Students Cruising on Penny Boards
While traditional skateboards provide a convenient way for students to move around campus, these commuters have continued to find convenient applications for this mode of transportation. Longboards continue to race on the campus cement alongside bicycles, but more recently, students have used small boards produced by Penny Skateboards to weave in and out of pedestrian groups on their way to class. Between durability and size, Pennys potentially provide more convenience for students traveling from class to class, according to Kyle Cox, owner of Fidna Skate Shop (@FidnaSkate) on the corner of Perkins Road and Stanford Avenue.“[Skaters] break wooden boards all the time, but it’s pretty impossible to break these,” Cox said.
He cited an instance when he saw a car run over a Penny and watched it “pop right back up.”
These entirely plastic boards have larger, softer wheels for cruising, and at 22 inches, are small enough to fit in a backpack. But this smaller style existed before the popularity of regular-sized boards fazed them out.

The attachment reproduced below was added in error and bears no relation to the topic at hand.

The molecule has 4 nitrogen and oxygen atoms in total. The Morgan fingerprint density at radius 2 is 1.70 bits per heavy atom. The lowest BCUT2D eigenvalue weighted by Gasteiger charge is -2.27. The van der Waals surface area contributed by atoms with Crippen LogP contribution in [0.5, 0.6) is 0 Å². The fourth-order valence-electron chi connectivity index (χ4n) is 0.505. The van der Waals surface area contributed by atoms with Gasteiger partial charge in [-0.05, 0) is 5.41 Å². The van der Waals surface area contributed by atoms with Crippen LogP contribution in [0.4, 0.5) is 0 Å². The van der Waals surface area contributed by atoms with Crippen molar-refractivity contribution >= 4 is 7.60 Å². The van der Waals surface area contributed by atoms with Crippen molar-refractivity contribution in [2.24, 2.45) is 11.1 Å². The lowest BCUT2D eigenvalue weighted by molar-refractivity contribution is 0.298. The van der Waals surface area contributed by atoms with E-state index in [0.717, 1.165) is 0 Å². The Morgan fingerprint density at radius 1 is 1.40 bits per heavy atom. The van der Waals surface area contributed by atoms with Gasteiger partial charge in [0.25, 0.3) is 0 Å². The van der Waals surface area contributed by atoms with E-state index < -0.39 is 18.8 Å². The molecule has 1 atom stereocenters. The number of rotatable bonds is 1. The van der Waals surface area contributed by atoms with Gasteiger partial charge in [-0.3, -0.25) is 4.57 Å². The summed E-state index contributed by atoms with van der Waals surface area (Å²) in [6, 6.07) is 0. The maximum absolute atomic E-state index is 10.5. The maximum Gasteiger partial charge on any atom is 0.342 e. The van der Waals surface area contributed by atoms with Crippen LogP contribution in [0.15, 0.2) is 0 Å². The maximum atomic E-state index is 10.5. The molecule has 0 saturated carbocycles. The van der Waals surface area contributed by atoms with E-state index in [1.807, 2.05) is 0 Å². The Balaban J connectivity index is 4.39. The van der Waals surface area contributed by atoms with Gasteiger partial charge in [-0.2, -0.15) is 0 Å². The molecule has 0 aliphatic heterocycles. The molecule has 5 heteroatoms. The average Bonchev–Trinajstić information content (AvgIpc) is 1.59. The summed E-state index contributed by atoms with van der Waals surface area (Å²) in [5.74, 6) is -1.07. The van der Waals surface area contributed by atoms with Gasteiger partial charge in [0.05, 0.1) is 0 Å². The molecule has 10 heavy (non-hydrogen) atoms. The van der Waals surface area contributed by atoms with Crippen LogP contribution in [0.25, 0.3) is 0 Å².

Cox said skating companies have recently tried to bring back older styles of models with boards like Pennys and their slightly larger cousins, the 27- inch Penny Nickels. An extra selling point for the new models is their biodegradability. Cox joked that people could bury one of these boards in their backyards if they wanted.
Thomas Mansur, a coastal environmental science freshman, said he prefers a regular-sized skateboard over a style like a Penny. But in general, skating is better for getting around campus, he said. As a commuting student who drives to school, Mansur still uses his board on campus to reach locations faster.
“It’s the fastest way to go,” he said. “You don’t have to worry about putting a bike on a car or locking it up.”
But a large reason for the popularity of these smaller boards and longboards stems from inexperience, Cox said.
“If someone hasn’t been skateboarding for a long time, they’ll walk right to this rack,” he said, motioning to a stand of longboards, Pennys and Nickels.
Kevin Nguyen, an undeclared science and engineering freshman, started skating two months ago and uses a Penny for its utility. It’s small, it rides smoothly and it responds quickly, he said.
“My friend had one, and I liked the way it looked and rode when I first hopped on it,” Nguyen said. “It’s just for getting around campus.”
As a result of the boards’ popularity, Fidna sells an increasing amount of longboards and Pennys. Cox has made emergency orders on weekends when the store has run out of supply faster than expected.
“I can’t keep them on the shelf,” he said. “One week we’ll do a lot of Pennys and Nickels, and another week we’ll sell a lot of longboards.”
By Austin Krantz